Vol. 9, No. 3 (1953)
1953, 21 (3): 149-169. doi: 10.7498/aps.9.149
As sound waves traverse in clouds or foggy air the temperature change, which accompanies the pressure variation, would make the water molecules at the droplet's surface to evaporate or those in its close surroundings to condense according as there is condensation or rarefaction respectively. In general, the pressure waves always pro-pagate ahead of the density waives since a finite time is required for this process to take place. However at very high frequencies, the periodic pressure varies too fast for this process to follow, the situation is essentially "dry adiabatic". Only at very low frequencies is the term "relaxation time" of any significance, so the "dispersion" and "absorption".This problem has been handled, in the present paper, in some respect in an analogous way to that in the collision theory of molecular absorption of sound. The previous calculations due to Oswatitsch have been found to be erroneus, and special attention has been given to each of the following:(1) Relation between air density and particle concentration;(2) Relation between the change of the amount of liquid water and the amount of vapor;(3) Derivation of the equation of growth of droplet; and(4) Diffusion and heat conduction coefficients.
1953, 21 (3): 183-191. doi: 10.7498/aps.9.183
In this paper, we employ the theory of matrices and continued fractions for the solution of the bending problem of continuous beams on elastic foundation with unyielding supports. End moments are obtained in explicit expressions. Accurate numerical results may be calculated from these expressions directly without salving simultaneous equations.
1953, 21 (3): 192-200. doi: 10.7498/aps.9.192
The method of difference equation recently employed by Prof. Chien Wei-zang in his treatment of continuous beams is applied here to the solution of electric circuit problem. The superiority of this method over the customary ones-viz. (1) classical method, (2) Heaviside transformation, (3) Fourier transformation, and (4) Laplace transformation,-lies in the fact that the tedious work of solving a large number of simultaneous equations in the customary methods is avoided. The present paper is confined to the problem of the continuous network. The investigation is divided into two parts: (1) the continuous net-work in steady state, (2) in transient state. In the first part, the chief result is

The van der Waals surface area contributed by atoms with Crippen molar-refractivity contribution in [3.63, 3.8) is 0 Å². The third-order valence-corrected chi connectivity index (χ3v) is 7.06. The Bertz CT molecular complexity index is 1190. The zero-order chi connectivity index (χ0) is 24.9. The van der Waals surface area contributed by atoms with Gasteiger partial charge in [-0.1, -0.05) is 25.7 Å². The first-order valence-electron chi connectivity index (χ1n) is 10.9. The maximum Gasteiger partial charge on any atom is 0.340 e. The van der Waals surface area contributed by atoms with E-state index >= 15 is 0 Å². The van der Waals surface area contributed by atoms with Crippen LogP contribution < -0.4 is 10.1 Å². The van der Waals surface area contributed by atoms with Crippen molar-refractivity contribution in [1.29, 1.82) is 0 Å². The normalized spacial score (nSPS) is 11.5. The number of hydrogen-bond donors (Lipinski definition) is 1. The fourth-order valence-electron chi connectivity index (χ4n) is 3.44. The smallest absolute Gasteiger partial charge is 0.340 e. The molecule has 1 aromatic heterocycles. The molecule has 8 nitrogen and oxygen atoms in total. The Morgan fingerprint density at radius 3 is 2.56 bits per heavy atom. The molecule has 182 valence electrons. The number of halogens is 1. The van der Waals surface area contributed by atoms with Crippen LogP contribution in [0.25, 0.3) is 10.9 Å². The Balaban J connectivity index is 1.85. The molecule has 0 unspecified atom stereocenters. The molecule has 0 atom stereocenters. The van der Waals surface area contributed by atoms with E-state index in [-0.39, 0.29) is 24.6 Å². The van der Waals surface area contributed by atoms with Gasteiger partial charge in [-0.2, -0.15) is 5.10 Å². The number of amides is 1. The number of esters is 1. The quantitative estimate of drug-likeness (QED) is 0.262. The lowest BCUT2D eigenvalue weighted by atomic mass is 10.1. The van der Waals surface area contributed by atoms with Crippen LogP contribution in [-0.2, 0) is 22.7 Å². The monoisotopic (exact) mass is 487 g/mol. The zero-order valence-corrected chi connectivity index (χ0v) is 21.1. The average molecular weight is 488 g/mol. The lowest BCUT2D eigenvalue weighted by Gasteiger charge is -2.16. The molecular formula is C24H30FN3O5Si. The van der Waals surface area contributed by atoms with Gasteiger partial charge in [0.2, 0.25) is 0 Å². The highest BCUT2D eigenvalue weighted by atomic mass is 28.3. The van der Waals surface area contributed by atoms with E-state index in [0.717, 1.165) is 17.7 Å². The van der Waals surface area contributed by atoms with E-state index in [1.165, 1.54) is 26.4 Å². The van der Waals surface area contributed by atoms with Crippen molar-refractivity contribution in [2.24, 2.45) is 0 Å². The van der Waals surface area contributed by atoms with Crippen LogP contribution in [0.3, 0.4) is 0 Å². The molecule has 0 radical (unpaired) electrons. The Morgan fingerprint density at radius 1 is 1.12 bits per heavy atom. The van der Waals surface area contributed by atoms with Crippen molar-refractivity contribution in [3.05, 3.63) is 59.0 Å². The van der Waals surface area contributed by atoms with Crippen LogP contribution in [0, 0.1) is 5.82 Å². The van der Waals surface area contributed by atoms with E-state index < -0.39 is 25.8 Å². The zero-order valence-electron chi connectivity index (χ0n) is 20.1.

This paper consists of two parts. The first part gives a description of the motion of large eddies in a turbulent flow. The non-stationary character of the large eddies is emphasized. Up to present, there appears to be some confusion regarding the law of turbulence decay, especially the variation of the microscale with time. This paper introduces a new characteristic length for large eddies which leads to a new decay law valid at the initial period. The apparent discrepancies between Kolmogoroffs decay law and Lin's decay law are seen to be due to different expansions of the present one. It is hoped that the physical picture described herein would give some further insight into the structure of turbulence. In the second part, an analysis similar to that adopted iby Sedov for the correlation coefficients is applied to the turbulent spectrum. New results are obtained, in particular the transition of the decay law from the initial period to the final period.